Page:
We seek to understand how birds use the habitats available and how that will change as we work to create more diverse plant communities. We also host researchers that document migrations of raptors and songbirds across MPG.
In this section of the research pages, you will find links to reports and updates from all the researchers involved with avian ecology, posted chronologically. The links will show you more in-depth reports on our findings. The three main projects covered here are:
Songbird Counts- A grid of sampling points covers MPG with 560 points. We visit each point 3 times a year, once in winter and twice during the songbird breeding season. We record, by ear or by sight, all the birds near that point for 10 minutes.
Songbird Banding- The University of Montana Bird Ecology Lab, UMBEL, runs several trapping stations at MPG as part of their regional songbird monitoring program. UMBEL sets up very fine nets that are nearly invisible to birds in brushy habitats. Songbirds fly into the nets and become entangled. The researchers take the birds from the nets and affix a numbered band to their leg before releasing them.
Raptor Research- The Raptor View Research Institute monitors raptor populations on MPG and counts raptors that migrate past MPG in the spring and fall. Raptor View researchers have placed transmitters on osprey and golden eagles that use the Bitterroot Valley.
One of my earliest cherished memories was counting hawks. My parents are driving, with me in the backseat, and my forehead pressed to the window. My only request was to take the gravel roads that crisscrossed the rural, agricultural landscape where, it seemed, a hawk perched on every utility pole. Nearly forty years later, I am fortunate to relive a favorite pastime while conducting raptor surveys along a 70-mile driving route in the Bitterroot Valley.
A rough-legged hawk uses a utility pole to rest, scan for prey, and keep an eye on other raptors or predators.
The Bitterroot Valley hosts a robust population of winter raptors, many of them visible on utility poles or isolated trees in rural portions of the valley. Some may breed here and stay year-round, others might explore the valley as part of their nomadic wanderings, and some raptors may take a direct flight here just for the winter. Whatever the case, there is something that attracts them to the Bitterroot Valley.
In 2011, we set out to document the annual winter presence of raptors from Lolo to Stevensville, Montana. Which raptors, and how many, spend winters here? Do they prefer certain areas, habitats, or fields? And what changes might we see over time?
Rough-legged hawks breed in arctic Alaska and Canada and winter in open areas across southern Canada and the northern United States.
I found it quite challenging to count raptors while driving compared to being the child passenger of my youth. We chose our routes with many factors in mind, but safety was the highest priority. Safe pull-outs along rural roads, having a good view, and surveying different habitat types were some of our considerations. I've since ditched my pocket-sized childhood bird journal, scrawled with tick marks next to each species. Instead, I use an iPad app that allows me to enter each raptor's precise location on a real-time map.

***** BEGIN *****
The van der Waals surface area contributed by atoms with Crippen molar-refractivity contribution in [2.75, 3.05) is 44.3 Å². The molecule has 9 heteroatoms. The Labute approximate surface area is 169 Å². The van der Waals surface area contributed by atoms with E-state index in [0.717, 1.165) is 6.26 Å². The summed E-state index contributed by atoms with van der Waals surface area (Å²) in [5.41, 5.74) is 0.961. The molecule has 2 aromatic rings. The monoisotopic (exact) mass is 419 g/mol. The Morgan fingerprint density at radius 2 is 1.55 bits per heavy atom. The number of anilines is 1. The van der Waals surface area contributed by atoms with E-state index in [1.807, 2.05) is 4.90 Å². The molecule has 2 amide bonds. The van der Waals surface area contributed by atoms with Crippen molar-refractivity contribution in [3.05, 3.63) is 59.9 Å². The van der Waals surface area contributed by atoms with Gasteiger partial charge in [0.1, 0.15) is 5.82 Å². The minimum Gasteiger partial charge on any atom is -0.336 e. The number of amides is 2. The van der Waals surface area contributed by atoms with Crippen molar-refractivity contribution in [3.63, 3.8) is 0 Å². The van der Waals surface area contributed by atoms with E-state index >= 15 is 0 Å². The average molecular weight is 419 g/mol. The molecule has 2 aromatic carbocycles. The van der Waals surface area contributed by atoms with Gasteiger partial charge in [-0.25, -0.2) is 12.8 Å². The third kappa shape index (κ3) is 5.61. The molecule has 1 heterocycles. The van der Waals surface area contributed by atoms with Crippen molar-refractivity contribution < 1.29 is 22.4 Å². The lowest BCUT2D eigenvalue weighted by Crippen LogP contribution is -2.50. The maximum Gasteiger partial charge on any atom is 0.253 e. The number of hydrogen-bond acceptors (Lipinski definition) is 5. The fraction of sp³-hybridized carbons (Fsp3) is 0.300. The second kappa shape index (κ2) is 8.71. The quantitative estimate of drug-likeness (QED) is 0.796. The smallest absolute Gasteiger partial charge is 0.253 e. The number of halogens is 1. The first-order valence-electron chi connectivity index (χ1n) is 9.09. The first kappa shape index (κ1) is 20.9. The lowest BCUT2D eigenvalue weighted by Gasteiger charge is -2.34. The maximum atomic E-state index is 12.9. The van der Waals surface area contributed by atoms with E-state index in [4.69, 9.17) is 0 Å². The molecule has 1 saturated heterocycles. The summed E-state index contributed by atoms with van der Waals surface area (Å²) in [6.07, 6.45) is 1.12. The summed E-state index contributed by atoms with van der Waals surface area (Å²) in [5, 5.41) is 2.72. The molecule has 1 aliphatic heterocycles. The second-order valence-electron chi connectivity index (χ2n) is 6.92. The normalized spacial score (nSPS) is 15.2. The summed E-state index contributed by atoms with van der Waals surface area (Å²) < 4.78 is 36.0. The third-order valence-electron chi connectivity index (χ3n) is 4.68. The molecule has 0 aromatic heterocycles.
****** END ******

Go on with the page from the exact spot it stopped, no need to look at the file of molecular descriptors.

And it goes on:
A map from our 2019-2020 winter raptor surveys shows the distribution of raptors along our routes. We drive the same roads every two weeks, from mid-November through mid-March. A purple background appears where there are high concentrations of raptors.
A common theme of raptor "hotspots" is open space on working private lands—a disappearing environment. We are no strangers to the rapidly changing landscapes in the Bitterroot Valley (or Western Montana, for that matter). I can spot a raptor perched on a fence post and turn around to see new developments on what used to be a field full of cow patties, voles, and raptors.
Another common theme is the conversion of open space into housing developments.
After ten years of conducting surveys, I am astonished by the perseverance of raptors. I am no less encouraged by the landowners. All the ranchers that I've spoken with have stories about the eagles, hawks, and falcons that use their land. They often point to a favorite perch for the local red-tail, tell me how a particular nest faired through a harsh winter, or mention the time of year when eagles congregate along the wooded edge of a field. I nod, acknowledging the patience, skill, and practice involved in observing the world around us. And though I am not a rancher, I can relate to how stories take shape by getting to know a place, a valley, or a 70-mile raptor route.
Eric received a B.S. in Resource Conservation from the University of Montana in 2000, and soon after volunteered for his first bird research job in the arctic tundra of Alaska. Afterwards he worked for nine years, mostly in western Montana, on bird-related research projects for the U.S. Forest Service.
In 2010, Eric was hired by MPG Ranch as the Bird Research Technician and now conducts breeding bird surveys, raptor migration surveys, and winter bird surveys, as well as participating in other ranch projects such as owl and raptor banding and community field trips. In his free time, Eric enjoys searching for wild mushrooms, playing ultimate Frisbee, and backcountry skiing.